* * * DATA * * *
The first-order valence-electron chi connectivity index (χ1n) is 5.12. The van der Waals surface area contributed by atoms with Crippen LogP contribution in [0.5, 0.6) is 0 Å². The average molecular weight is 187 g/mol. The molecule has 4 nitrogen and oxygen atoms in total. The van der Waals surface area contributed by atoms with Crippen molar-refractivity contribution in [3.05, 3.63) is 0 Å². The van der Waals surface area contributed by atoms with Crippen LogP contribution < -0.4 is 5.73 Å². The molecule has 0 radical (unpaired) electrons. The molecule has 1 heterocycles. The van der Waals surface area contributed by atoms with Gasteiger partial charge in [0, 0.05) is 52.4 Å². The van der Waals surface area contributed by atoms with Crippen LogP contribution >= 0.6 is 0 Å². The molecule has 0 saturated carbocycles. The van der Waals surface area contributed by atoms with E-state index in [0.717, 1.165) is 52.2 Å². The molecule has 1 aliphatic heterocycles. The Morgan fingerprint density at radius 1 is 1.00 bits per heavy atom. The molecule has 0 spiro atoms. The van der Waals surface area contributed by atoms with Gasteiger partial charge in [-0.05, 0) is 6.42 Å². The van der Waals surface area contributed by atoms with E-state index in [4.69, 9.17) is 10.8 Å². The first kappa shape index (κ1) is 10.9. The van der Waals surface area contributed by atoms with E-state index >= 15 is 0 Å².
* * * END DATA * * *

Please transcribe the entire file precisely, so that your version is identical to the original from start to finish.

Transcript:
The first-order valence-electron chi connectivity index (χ1n) is 5.12. The van der Waals surface area contributed by atoms with Crippen LogP contribution in [0.5, 0.6) is 0 Å². The average molecular weight is 187 g/mol. The molecule has 4 nitrogen and oxygen atoms in total. The van der Waals surface area contributed by atoms with Crippen molar-refractivity contribution in [3.05, 3.63) is 0 Å². The van der Waals surface area contributed by atoms with Crippen LogP contribution < -0.4 is 5.73 Å². The molecule has 0 radical (unpaired) electrons. The molecule has 1 heterocycles. The van der Waals surface area contributed by atoms with Gasteiger partial charge in [0, 0.05) is 52.4 Å². The van der Waals surface area contributed by atoms with Crippen LogP contribution >= 0.6 is 0 Å². The molecule has 0 saturated carbocycles. The van der Waals surface area contributed by atoms with E-state index in [0.717, 1.165) is 52.2 Å². The molecule has 1 aliphatic heterocycles. The Morgan fingerprint density at radius 1 is 1.00 bits per heavy atom. The molecule has 0 spiro atoms. The van der Waals surface area contributed by atoms with Gasteiger partial charge in [-0.05, 0) is 6.42 Å². The van der Waals surface area contributed by atoms with E-state index in [4.69, 9.17) is 10.8 Å². The first kappa shape index (κ1) is 10.9. The van der Waals surface area contributed by atoms with E-state index >= 15 is 0 Å².